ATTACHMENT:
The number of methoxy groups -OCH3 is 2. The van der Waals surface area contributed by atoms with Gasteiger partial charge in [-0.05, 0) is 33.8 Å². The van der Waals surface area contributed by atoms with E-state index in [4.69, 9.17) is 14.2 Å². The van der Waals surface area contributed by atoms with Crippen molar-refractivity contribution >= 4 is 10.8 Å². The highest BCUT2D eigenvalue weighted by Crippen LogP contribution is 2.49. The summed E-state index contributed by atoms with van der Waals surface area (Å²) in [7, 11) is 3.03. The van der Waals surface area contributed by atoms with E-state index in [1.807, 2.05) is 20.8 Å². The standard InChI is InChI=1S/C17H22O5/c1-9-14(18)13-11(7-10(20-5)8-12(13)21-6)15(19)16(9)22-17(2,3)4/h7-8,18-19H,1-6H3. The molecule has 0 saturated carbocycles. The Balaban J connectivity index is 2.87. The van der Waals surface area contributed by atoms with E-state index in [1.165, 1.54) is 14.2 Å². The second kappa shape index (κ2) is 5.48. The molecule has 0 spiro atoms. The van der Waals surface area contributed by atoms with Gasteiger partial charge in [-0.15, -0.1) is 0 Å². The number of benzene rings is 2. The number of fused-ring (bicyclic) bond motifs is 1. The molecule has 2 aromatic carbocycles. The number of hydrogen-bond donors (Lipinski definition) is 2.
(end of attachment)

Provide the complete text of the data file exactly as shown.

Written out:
The number of methoxy groups -OCH3 is 2. The van der Waals surface area contributed by atoms with Gasteiger partial charge in [-0.05, 0) is 33.8 Å². The van der Waals surface area contributed by atoms with E-state index in [4.69, 9.17) is 14.2 Å². The van der Waals surface area contributed by atoms with Crippen molar-refractivity contribution >= 4 is 10.8 Å². The highest BCUT2D eigenvalue weighted by Crippen LogP contribution is 2.49. The summed E-state index contributed by atoms with van der Waals surface area (Å²) in [7, 11) is 3.03. The van der Waals surface area contributed by atoms with E-state index in [1.807, 2.05) is 20.8 Å². The standard InChI is InChI=1S/C17H22O5/c1-9-14(18)13-11(7-10(20-5)8-12(13)21-6)15(19)16(9)22-17(2,3)4/h7-8,18-19H,1-6H3. The molecule has 0 saturated carbocycles. The Balaban J connectivity index is 2.87. The van der Waals surface area contributed by atoms with E-state index in [1.165, 1.54) is 14.2 Å². The second kappa shape index (κ2) is 5.48. The molecule has 0 spiro atoms. The van der Waals surface area contributed by atoms with Gasteiger partial charge in [-0.15, -0.1) is 0 Å². The number of benzene rings is 2. The number of fused-ring (bicyclic) bond motifs is 1. The molecule has 2 aromatic carbocycles. The number of hydrogen-bond donors (Lipinski definition) is 2.